Liga Privada Unico Feral Flying Pig

Download Episode 8 Here

Video version of this episode:

Be sure to view the last few minutes, then you will understand the title to this episode

Stogie of the Week

Liga Privada Ünico Serie Feral Flying Pig

Origin: Nicaragua
Wrapper: Connecticut Broadleaf Viso
Binder: Plantation Grown Brazilian Mata Fina
Filler: Nicaragua (5 Leaves)
Strength: Medium/Full
Vitola: Figurado
Size: 5 3/8 x 60
Age: N/A
MSRP: $14.95 (Box of 10 $149.50)

This week we are drinking

Ron Abuelo Anejo Rum 7 Anos

Paul’s List

  • Paul Garmirian Soirée Connoisseur Short Robusto – Great flavors on this little smoke. Took about an hour (smoking slow), burn was excellent, and I really liked the size. You can smoke this bad boy right down to the nub, and I have a few burns to show for it. From the Paul Garmirian site: “AGED DOMINICAN FILLERS, AGED DOMINICAN BINDER, COLORADO/NICARAGUAN WRAPPER”
  • They call this full bodied, but I didn’t find it too strong, however this one may have been from the original roll in 2008, giving it about 3 years of age. I will say, I smoked this when I was just starting to get a cold, so my pallet was already out of whack. I plan to smoke a few more before I deem them box-worthy.

  • Por Larranaga Montecarlo (6.25 x 33) – Stogie Santa let me take a few puffs of one of these with age, and it was like smoking an orange cream soda. So flavorful, just awesome. I have one of the aged ones that he gifted to me and can’t wait to smoke it. In the mean time, I bought a box of 25 for about $105. I really like this smoke, burning one now from a Jun 2010 box date and enjoying the flavors. Its pretty spicy, with a citrus flavor. I should also mention this is a cuban purr and I plan on buying more of this brand.
  • San Cristobal Elegancia – Man, I am just loving these sticks. An almost medium body smoke that burns well, priced reasonably, and hits a home run flavor wise. The sweet flavors pour out of this cigar at the finish, making it my new go to breakfast smoke with coffee.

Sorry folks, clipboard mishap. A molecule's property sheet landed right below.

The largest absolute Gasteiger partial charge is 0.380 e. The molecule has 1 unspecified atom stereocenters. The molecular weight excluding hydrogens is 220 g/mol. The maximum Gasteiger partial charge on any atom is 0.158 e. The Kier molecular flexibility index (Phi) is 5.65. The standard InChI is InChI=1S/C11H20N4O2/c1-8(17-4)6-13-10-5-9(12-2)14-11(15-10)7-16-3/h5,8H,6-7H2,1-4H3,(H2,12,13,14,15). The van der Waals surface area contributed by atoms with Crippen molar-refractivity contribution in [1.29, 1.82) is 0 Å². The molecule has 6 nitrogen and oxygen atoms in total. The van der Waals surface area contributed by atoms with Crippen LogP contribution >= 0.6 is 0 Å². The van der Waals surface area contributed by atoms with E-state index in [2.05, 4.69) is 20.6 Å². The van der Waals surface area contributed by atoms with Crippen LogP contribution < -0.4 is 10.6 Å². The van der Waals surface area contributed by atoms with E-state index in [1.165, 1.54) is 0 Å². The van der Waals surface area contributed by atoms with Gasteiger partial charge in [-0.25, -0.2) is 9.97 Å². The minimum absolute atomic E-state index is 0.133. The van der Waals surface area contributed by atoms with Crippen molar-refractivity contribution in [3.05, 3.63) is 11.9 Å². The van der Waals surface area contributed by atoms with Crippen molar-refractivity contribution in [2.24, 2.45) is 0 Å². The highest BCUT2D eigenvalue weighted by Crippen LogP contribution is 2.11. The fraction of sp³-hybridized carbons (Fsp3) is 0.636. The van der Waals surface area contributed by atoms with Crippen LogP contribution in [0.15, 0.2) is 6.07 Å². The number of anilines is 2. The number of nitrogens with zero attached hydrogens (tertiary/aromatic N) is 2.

Tim’s List

  • Gurkha Seduction Robusto – Nice rich smoke. Great burn and draw. This baby poured smoke and covered my palate with nice mild sweetness. Flavors included earth, wood, chocolate, and leather. Recommend grabbing a “fiver” and checking them out yourself.
  • Tatuaje Capa Especial – We talked about it on Episode 6. Great lunch time smoke, recommend grabbing a cup of coffee with it.
  • Viaje Holiday Blend Petit Robusto – Some parts were earthy while others had a nice mix of nuts and cream. There was a very enjoyable underlying spice that was similar to cloves but was not quite as strong. A very nice smoke and definitely one of the better releases from Andre this year. I’ll give it the “Fiver”.
  • Padron 1926 Serie No. 35 – Realized this Christmas I have not had a Padron 1926 since last Christmas. Went with the 4 x 48 Natural and braved the cold. “Box Worthy”
  • Liga Privada No. 9 Toro – “The Oasis” …Nuff said!
  • Ashton Esquire Natural – Not a bad 4 1/4 x 32 for those cold weather nights and they are under $2.00 each when purchased in a tin of ten. Smooth with some mild sweetness. “Tin Worthy”

Stogie Tech Segment

Humidor 101 – Seasoning your Humidor

Humidor 101

So someone gifted you your first desktop humidor for the holidays? Nicely done sir!

There are some basics you should know, however. Your humidor needs to be seasoned before use. The purpose of the Spanish cedar lining is to absorb moisture and assist in maintaining a consistent humidity in the humidor. Most cigars should be stored in a constant relative humidity of 62-72%. The exact humidity used is a matter of preference and the type of cigars you smoke. If not seasoned however, the cedar lining of the humidor could actually absorb any existing humidity from your cigars and cause them to become dry and brittle. On the opposite end of the spectrum, too much humidity or drastic changes in humidity can cause the cigars to swell and crack. Long term exposure to high humidity may cause the growth of mold. In any of these scenarios, the burn and flavor of the cigars will be affected.

So as I mentioned, proper humidity is between 62-72%. Many believe the sweet spot is between 68-70 (which is where I run). The key is keeping it stable with no drastic fluctuations. Before you store you cigars in your new humidor you need to bring the humidity up to this level and make sure it is stable. The following is a well vetted method for quickly seasoning a humidor in about 2-3 days.

What You Need:

  • Distilled Water – Distilled water does not contain minerals or chemicals which undesirable when storing cigars. Using tap water will breed mold into your humidor (the green kind)